We gave it a B+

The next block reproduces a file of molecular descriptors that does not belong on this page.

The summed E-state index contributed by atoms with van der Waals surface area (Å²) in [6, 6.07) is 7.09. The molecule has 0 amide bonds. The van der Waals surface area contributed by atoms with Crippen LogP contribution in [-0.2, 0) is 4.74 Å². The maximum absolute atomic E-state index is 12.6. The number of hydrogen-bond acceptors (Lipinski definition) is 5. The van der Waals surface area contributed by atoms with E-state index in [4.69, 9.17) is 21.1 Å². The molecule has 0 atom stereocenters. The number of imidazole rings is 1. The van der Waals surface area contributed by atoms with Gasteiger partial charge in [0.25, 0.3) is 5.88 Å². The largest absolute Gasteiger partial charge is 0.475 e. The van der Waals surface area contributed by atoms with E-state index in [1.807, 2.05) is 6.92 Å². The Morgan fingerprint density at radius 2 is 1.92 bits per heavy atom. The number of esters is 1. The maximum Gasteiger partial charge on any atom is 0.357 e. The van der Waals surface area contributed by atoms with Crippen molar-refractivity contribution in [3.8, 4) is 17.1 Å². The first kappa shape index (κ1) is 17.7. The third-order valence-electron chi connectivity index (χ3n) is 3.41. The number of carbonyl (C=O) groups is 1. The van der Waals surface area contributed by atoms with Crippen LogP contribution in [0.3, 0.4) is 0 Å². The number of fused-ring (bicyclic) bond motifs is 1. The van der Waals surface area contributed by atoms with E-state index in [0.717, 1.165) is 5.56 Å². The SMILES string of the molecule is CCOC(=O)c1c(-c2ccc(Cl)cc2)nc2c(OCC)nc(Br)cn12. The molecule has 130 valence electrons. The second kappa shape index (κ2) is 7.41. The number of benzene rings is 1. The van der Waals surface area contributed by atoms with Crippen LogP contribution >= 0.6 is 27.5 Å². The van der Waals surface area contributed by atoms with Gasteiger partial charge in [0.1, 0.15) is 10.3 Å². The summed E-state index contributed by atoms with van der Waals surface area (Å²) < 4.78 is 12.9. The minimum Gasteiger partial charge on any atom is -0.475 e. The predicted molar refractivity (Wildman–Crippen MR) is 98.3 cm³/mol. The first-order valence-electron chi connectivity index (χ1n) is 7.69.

”I live my life or I end my life with this project,” renegade director Werner Herzog vowed on the set of his jungle epic Fitzcarraldo, in which a 19th-century iconoclast attempts to drag a 320-ton steamship over a steep Amazonian landmass. Herzog’s death-defying endeavor (executed with the help of an indigenous Indian tribe, not special effects) is the basis for Burden of Dreams, Les Blank’s lyric chronicle of the film’s four-year evolution. Regarded as a standard-bearer for making-of pictures — largely because Herzog proved a more captivating study in obsession than his subject — Dreams pairs nicely with Herzog’s own introspective My Best Fiend, about Fitzcarraido‘s madman star, Klaus Kinski. Blank’s unobtrusive style — ”You don’t push your subject,” he commentates, ”you wait and wait and wait” — observes nature’s wrath as a metaphor for artistic torment, culminating with Herzog pontificating, ”The birds here don’t sing, they just screech in pain.” EXTRAS In a 2005 video interview, Herzog reasserts his gloomy worldview; but Blank’s 1980 short Werner Herzog Eats His Shoe — a leather boot served with onions, garlic, and hot sauce — adds a solid helping of levity.